Clinical Simulation-Based Assessment in Respiratory Therapy Education

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The manuscripts that comprise this dissertation collectively investigate clinical simulation-based assessment in respiratory therapy education. Clinical simulation, characterized by debriefing that engages learners in self- and collaborative peer-assessment in addition to formative instructor assessment, is a well-established set of practices in respiratory therapy education. Contextual factors within the profession of respiratory therapy in Canada, in particular its regulatory environment, are prompting a move from using formative debriefing sessions that support learning in simulation, to employing high-stakes testing intended to assess entry-to-practice competencies. There exists a need for the profession to consider how environmental factors, including externally derived requirements, may ultimately impact the effectiveness of simulation-based learning environments. It is proposed that several important social elements of the clinical simulation-based learning environment, including trust, ontological security, and fidelity, may be at risk in the face of the evolving assessment practices in health professions education. As an at once undertheorized yet highly technologically enhanced and connected approach to learning, a shift towards socio-cultural perspectives on clinical simulation assessment, research, and practice is needed to better understand the social phenomena inherent in clinical simulation. This shift can benefit from the adoption of networked learning theory to encourage deeper understanding of the interrelationships that exist among sociomaterial dimensions of clinical simulation. The findings of a qualitative case study are presented, examining the experiences of respiratory therapy students in clinical simulation learning environments where comparable instructional designs are characterized by differences between two important assessment approaches used in the field: formative debriefing for learning and summative debriefing for high-stakes testing. The findings indicate that social aspects of participants’ experiences in clinical simulation are characterized by: their comfort levels, their senses of ontological security, and their degrees of immersion in the simulation. Each of these experiential dimensions were impacted in some manner by the assessment design, a phenomenon that was further modulated by individuals’ self-reflexive capacity. These phenomena appear to coalesce to impact learners’ perceptions of their own performance in the clinical simulation context, which was also related to the approach to assessment built into in the instructional design.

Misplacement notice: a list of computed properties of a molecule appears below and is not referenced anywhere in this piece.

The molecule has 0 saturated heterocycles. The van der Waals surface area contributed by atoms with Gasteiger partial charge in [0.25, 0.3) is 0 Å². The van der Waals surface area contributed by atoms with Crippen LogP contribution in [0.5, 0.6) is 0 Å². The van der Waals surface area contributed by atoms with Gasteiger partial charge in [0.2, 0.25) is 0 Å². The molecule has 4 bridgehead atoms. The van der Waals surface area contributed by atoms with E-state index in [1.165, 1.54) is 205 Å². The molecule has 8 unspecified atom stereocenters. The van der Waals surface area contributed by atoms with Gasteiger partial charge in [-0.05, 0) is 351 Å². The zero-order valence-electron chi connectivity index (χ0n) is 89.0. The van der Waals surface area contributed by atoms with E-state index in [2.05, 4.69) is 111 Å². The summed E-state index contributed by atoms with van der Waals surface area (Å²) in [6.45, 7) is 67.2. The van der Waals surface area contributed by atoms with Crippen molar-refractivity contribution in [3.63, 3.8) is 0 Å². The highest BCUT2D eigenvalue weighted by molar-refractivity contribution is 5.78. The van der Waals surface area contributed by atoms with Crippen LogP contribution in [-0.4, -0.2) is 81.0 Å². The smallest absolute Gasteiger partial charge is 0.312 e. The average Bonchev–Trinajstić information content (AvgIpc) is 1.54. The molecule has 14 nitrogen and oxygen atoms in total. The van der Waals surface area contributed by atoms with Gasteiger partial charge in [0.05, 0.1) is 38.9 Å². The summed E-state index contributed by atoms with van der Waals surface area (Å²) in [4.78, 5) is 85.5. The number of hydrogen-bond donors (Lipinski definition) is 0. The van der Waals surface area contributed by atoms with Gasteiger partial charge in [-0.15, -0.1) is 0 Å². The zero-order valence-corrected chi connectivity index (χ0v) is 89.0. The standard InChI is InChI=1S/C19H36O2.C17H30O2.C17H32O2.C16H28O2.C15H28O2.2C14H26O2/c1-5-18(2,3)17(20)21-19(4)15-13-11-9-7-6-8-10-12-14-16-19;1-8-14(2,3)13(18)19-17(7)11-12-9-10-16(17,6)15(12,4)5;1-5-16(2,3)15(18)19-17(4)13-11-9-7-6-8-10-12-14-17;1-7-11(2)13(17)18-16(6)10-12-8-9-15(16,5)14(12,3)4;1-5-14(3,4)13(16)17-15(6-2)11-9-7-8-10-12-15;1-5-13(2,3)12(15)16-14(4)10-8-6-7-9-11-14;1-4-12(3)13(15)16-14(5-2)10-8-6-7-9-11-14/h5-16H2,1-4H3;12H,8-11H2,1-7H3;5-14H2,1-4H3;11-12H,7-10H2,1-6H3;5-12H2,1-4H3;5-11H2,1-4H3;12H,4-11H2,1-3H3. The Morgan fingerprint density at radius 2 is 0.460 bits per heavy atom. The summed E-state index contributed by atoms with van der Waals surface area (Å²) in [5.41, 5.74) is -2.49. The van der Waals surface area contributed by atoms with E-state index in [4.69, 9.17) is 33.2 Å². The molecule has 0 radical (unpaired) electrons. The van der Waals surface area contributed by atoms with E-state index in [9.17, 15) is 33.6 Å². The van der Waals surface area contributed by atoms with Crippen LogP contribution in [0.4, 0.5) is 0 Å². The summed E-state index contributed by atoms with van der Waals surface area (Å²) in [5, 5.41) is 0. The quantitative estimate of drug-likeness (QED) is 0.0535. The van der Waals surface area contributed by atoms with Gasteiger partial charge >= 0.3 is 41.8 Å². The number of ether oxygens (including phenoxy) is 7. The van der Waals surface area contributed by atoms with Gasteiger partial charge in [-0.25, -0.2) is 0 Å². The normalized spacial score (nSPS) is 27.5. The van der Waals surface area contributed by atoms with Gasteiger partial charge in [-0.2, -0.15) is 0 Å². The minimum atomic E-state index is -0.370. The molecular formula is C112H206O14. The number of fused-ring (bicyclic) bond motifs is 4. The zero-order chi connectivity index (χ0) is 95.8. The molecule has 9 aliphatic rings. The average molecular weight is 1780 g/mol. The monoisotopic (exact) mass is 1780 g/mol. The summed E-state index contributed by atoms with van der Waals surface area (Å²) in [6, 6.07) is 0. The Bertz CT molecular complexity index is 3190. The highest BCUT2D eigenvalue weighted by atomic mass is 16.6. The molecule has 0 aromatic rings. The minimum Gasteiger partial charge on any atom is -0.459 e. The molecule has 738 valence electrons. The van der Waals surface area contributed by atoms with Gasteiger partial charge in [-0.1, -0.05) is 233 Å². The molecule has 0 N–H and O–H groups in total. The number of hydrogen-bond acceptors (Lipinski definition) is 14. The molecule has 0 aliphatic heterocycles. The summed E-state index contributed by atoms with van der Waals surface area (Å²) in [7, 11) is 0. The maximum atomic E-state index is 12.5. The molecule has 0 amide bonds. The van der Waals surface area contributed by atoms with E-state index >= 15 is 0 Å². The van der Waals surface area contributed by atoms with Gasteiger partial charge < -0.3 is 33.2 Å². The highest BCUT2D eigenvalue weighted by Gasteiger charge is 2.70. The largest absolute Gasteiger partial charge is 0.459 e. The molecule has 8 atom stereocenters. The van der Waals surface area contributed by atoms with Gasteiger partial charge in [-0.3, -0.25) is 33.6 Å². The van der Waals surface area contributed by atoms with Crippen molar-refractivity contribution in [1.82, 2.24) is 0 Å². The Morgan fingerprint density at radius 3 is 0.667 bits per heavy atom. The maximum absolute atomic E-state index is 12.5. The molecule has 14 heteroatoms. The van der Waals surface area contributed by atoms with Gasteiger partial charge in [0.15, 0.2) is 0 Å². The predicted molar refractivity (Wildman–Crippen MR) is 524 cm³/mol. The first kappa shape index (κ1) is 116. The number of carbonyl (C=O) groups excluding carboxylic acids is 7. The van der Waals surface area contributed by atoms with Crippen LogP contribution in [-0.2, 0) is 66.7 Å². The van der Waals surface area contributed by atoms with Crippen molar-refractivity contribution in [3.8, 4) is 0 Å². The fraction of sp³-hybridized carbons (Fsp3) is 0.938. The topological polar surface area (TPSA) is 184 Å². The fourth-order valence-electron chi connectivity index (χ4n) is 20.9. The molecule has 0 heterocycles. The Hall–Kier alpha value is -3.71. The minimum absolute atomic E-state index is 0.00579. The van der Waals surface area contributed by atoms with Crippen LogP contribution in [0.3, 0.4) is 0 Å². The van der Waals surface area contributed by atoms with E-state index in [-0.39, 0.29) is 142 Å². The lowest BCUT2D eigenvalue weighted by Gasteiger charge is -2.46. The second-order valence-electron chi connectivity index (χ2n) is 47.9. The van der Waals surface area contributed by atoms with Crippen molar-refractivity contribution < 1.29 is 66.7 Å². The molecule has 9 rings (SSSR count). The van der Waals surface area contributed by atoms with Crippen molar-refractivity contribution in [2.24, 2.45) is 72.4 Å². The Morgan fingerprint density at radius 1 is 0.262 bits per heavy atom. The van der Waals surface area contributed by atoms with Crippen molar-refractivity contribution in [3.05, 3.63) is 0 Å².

Education, Education--Higher, Education--Technology, Education--Vocational, Health Sciences, Education, Rehabilitation and Therapy
West, A. (2017). Clinical Simulation-Based Assessment in Respiratory Therapy Education (Doctoral thesis, University of Calgary, Calgary, Canada). Retrieved from doi:10.11575/PRISM/25334